Pacific researchers are calling for the planet’s leaders to join forces with them to fight climate change.

The Intergovernmental Panel on Climate Change released its sixth assessment into the impacts of rising temperatures with a focus on communities, ecosystems and biodiversity last week.

The report painted a bleak picture for the next decade with temperatures expected to top 1.5 degrees Celsius of heating not long after 2030, having already heated about 1.1C from people’s gases.

Even in wealthy countries, adapting to worsening floods, fires, droughts, heatwaves and other disasters will get much harder once the planet hits the 1.5C increase mark. Already, 3.5 billion people are classed as highly vulnerable to climate change, with an emphasis being placed on indigenous communities.

In the Pacific, nations are facing the very real and urgent need to fight against the rising tide that’s threatening their communities and livelihoods.

Senior Pacific climate adviser for the Red Cross Red Crescent Climate Centre Olivia Warrick was a lead author on the small islands chapter of the report.

She said islands in the Pacific have been fighting to protect their lands by using Western science methods alongside local and indigenous knowledge to cope with the rising seas and extreme weather events.

However, as noted in the IPCC report, financial constraints were limiting this work, Warrick said.

“In Fiji there has been a number of instances of communities needing to relocate in response to storms and flooding events which is pretty devastating for communities.

“The evidence based in the IPCC report shows that while increasing recourses have been funnelled into adaptation in the Pacific and small islands, it is not enough.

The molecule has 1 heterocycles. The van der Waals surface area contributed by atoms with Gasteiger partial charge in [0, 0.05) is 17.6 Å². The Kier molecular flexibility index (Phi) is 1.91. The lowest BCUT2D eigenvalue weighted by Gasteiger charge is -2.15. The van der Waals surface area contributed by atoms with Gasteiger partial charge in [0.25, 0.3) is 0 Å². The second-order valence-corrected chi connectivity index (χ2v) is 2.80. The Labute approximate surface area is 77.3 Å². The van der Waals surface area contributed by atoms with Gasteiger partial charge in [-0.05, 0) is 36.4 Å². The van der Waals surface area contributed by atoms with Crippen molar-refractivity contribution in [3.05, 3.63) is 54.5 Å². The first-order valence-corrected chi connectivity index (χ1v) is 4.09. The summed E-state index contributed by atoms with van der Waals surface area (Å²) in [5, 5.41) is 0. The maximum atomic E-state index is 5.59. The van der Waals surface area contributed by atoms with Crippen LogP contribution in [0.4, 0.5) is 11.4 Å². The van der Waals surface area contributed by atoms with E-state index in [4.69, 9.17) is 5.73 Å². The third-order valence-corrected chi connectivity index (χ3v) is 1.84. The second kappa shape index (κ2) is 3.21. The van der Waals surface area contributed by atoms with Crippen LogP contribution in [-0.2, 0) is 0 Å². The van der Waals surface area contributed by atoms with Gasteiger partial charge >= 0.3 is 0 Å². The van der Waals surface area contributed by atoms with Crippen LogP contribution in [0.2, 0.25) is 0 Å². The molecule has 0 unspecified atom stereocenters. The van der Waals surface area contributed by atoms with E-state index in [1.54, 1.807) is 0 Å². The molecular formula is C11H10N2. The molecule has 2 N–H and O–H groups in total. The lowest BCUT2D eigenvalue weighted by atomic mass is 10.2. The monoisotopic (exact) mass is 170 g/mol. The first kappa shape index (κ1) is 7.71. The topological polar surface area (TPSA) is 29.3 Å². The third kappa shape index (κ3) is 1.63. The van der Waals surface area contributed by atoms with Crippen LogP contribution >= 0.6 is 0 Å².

“The IPCC has said so definitively and strongly said that any further delay in any concerted action is going to miss a brief and rapidly closing window that is going to secure a sustainable future for all of us.”

While it was “frightening and frustrating” knowing what could come to pass, Warrick was hopeful that, with the report’s stark findings, leaders around the world would act.

“One thing that sets this most recent report apart from some of the others is that there is much more emphasis on indigenous and local knowledge and culture … used in adaptation strategies across small islands.

“When these strategies build on indigenous knowledge and integrate it with science, they are often more successful as they fit the local context better.

“For example, in some islands in the Pacific, communities are using both indigenous knowledge and local knowledge-based indicators and Western science-based weather and climate forecasts to prepare for extreme weather events.”

Climate scientist Professor James Renwick said it was heartening to see indigenous knowledge being included in a more significant way in this report, however more needed to be done to shift away from the Western silo science.

Climate change scientist Professor James Renwick. Photo: Ross Giblin/ Stuff NZ

“Research structures and institutions like the IPCC are colonial, they are designed by often white European people and they are not designed to look at indigenous knowledge.

“It’s really critical to include indigenous knowledge and First Nations knowledge in our response to climate change.”

However, he was hopeful that, with its emphasis in the IPCC report, Pasifika and other indigenous knowledge was becoming more accepted.

“One of the great things about the IPCC is it’s based off what’s been accepted by the international community.”

In New Zealand, distinguished professor and director of Canterbury University’s Macmillan Brown Centre for Pacific Studies Dr Steven Ratuva said efforts were being made with Pasifika youth to help educate them about the climate crisis to become leaders in their own communities.

By holding talanoa (transparent dialogue) with young people and their families, he hoped they would consider future climate scenarios and how they might redesign their communities to cope.

Dr Ratuva said it was important that climate adaptation focused on families and communities, rather than individuals.

“The consequences of one’s action impact on others, so addressing the climate crisis is a collective responsibility,” said Dr Ratuva.